Catching Up With the Past – 4

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Scripture Text – Genesis 32-34

As we study Jacob’s actions during this crisis time in his life, we’ll see illustrated the conflicts all of us occasionally experience between faith and fear, trusting God and scheming, asking God for help and then acting as though we don’t even know God. The lessons that Jacob learned are going to demonstrate to us that a crisis doesn’t make a man; it shows what a man is made of.


Please read Genesis 32:22-32 for the background to this section.

It was dangerous to ford the river at night, but Jacob would rather hazard the crossing than risk losing his loved ones; so he moved his family to what he hoped was a safe place. Having forgotten about God’s army, he wanted something between his family and his brother’s army. Jacob devised his own “two camps.”

Now Jacob was left alone, and when we’re alone and at the end of our resources, then God can come to us and do something in us and for us. Note the three encounters Jacob experienced that difficult night.

Jacob met the Lord. British essayist Walter Savage Landor called solitude “the audience-chamber of God,” and he was right. When we’re alone, we can’t escape into other people’s hearts and minds and be distracted; we have to live with ourselves and face ourselves. Twenty years before, Jacob had met the Lord when he was alone at Bethel; and now God graciously came to him again in his hour of need (see Hosea 12:2–6).

God meets us at whatever level He finds us in order to lift us to where He wants us to be. To Abraham the pilgrim, God came as a traveler (Genesis 18); and to Joshua the general, He came as a soldier (Joshua 5:13–15). Jacob had spent most of his adult life wrestling with people—Esau, Isaac, Laban, and even his wives—so God came to him as a wrestler. “With the pure You will show Yourself pure; and with the devious You will show Yourself shrewd.” – Psalm 18:26.

At Bethel, God had promised to bless Jacob; and from a material point of view, the promise was fulfilled, for Jacob was now a very wealthy man. But there’s much more to the blessing of God than flocks, herds, and servants; there’s also the matter of godly character and spiritual influence. During that “dark night of the soul,” Jacob discovered that he’d spent his life fighting God and resisting His will, and that the only way to victory was through surrender. As A.W. Tozer said, “The Lord cannot fully bless a man until He has first conquered him.” God conquered Jacob by weakening him.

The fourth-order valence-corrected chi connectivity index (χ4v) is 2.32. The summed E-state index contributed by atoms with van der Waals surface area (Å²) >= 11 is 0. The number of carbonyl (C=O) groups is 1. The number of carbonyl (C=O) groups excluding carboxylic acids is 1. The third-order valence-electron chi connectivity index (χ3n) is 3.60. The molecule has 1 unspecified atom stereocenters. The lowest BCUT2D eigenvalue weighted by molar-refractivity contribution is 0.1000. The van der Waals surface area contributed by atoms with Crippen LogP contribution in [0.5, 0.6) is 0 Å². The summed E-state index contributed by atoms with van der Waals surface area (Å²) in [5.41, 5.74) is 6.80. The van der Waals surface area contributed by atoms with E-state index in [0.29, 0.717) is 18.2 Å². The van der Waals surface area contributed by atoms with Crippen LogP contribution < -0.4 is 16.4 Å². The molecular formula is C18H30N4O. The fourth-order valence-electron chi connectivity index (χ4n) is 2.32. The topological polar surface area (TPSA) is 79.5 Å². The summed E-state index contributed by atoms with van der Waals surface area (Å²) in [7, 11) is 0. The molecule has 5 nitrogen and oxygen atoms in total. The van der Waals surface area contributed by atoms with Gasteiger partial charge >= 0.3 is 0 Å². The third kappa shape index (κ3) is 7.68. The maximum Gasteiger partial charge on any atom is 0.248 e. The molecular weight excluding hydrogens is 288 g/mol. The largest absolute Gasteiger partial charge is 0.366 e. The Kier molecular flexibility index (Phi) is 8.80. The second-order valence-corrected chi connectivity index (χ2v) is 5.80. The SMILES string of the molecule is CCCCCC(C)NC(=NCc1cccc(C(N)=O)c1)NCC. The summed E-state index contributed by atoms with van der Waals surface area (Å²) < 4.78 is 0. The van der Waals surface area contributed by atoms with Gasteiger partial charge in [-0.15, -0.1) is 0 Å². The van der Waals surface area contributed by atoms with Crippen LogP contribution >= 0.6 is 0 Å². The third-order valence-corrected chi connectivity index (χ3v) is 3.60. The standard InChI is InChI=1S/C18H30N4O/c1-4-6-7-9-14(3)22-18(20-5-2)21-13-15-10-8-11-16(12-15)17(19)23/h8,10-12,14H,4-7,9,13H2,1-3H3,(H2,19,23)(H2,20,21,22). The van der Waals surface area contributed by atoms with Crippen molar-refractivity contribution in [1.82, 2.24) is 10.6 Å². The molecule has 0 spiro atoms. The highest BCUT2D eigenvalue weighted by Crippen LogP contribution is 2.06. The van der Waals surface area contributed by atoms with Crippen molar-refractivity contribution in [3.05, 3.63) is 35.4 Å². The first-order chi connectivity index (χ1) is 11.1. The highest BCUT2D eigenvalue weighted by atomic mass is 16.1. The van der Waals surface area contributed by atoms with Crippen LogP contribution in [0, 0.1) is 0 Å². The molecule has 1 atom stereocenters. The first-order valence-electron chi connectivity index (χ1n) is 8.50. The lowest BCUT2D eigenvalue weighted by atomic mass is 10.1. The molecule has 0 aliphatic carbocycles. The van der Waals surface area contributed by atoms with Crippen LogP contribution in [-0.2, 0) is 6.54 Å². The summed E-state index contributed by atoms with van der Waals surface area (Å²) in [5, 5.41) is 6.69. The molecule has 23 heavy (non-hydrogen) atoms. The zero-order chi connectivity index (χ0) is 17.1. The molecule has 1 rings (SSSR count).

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Jacob met himself. More than anything else, Jacob wanted the blessing of the Lord on his life; and for this holy desire, he’s to be commended. But before we can begin to be like the Lord, we have to face ourselves and admit what we are in ourselves. That’s why the Lord asked him, “What is your name?” As far as the Genesis record is concerned, the last time Jacob was asked that question, he told a lie! His father asked, “Who are you, my son?” and Jacob said to his father, “I am Esau your firstborn.” – Genesis 27:18–19.

The Lord didn’t ask the question in order to get information, because He certainly knew Jacob’s name and that Jacob had the reputation of being a schemer and a deceiver. “What is your name?” meant, “Are you going to continue living up to your name, deceiving yourself and others; or will you admit what you are and let Me change you?” In the Bible, receiving a new name signifies making a new beginning (Genesis 17:4–5, 15; Numbers 13:16; John 1:40–42), and this was Jacob’s opportunity to make a fresh start in life.

The new name God gave him was “Israel,” from a Hebrew word that means “to struggle”; but scholars aren’t agreed on what the name signifies. Some translate it “one who wrestles with God” or “God strives” or “let God rule.” The explanation in Genesis 32:28 is that Jacob had gained power because he prevailed. He lost the battle but won the victory! By seeking God’s blessing and finally being weakened and forced to yield, he had become a “God-empowered prince.” Like Paul, who had his own battle to fight, Jacob became strong only when he became weak (2 Corinthians 12:1–10).

When God rules our lives, then He can trust us with His power; for only those who are under His authority have the right to exercise His authority. While at home, Jacob had served himself and created problems; and for twenty years he served Laban and created further problems, but now he would serve God and become a part of the answer.

Once again Jacob gave a special name to a significant place, this time Peniel [same as Penuel, Genesis 32:31], which means “the face of God.” He thought that seeing God’s face would bring death, but it actually brought him new life. It was the dawning of a new day for Israel/Jacob: He had a new name; he had a new walk (he was limping); and he had a new relationship with God that would help him face and solve any problem, if only he would exercise faith. The great test was about to come, for Esau had arrived on the scene.

Now Jacob was ready for the third encounter: to meet Esau.

To Be Continued

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Adapted and modified excerpts from Warren W. Wiersbe, Be Authentic, “Be” Commentary Series.
Unless otherwise noted, Scripture taken from the New King James Version®, NKJV © 1982 by Thomas Nelson.
Used by permission. All rights reserved.

About Roland Ledoux

Pastor of Oasis Bible Ministry, an outreach ministry of teaching, encouragement and intercessory prayer from the Holy Bible, the written Word of God and author of the ministry website, For The Love of God. He lives in Delta, Colorado with his beautiful wife of 50+ years and a beautiful yellow lab whom they affectionately call Bella.
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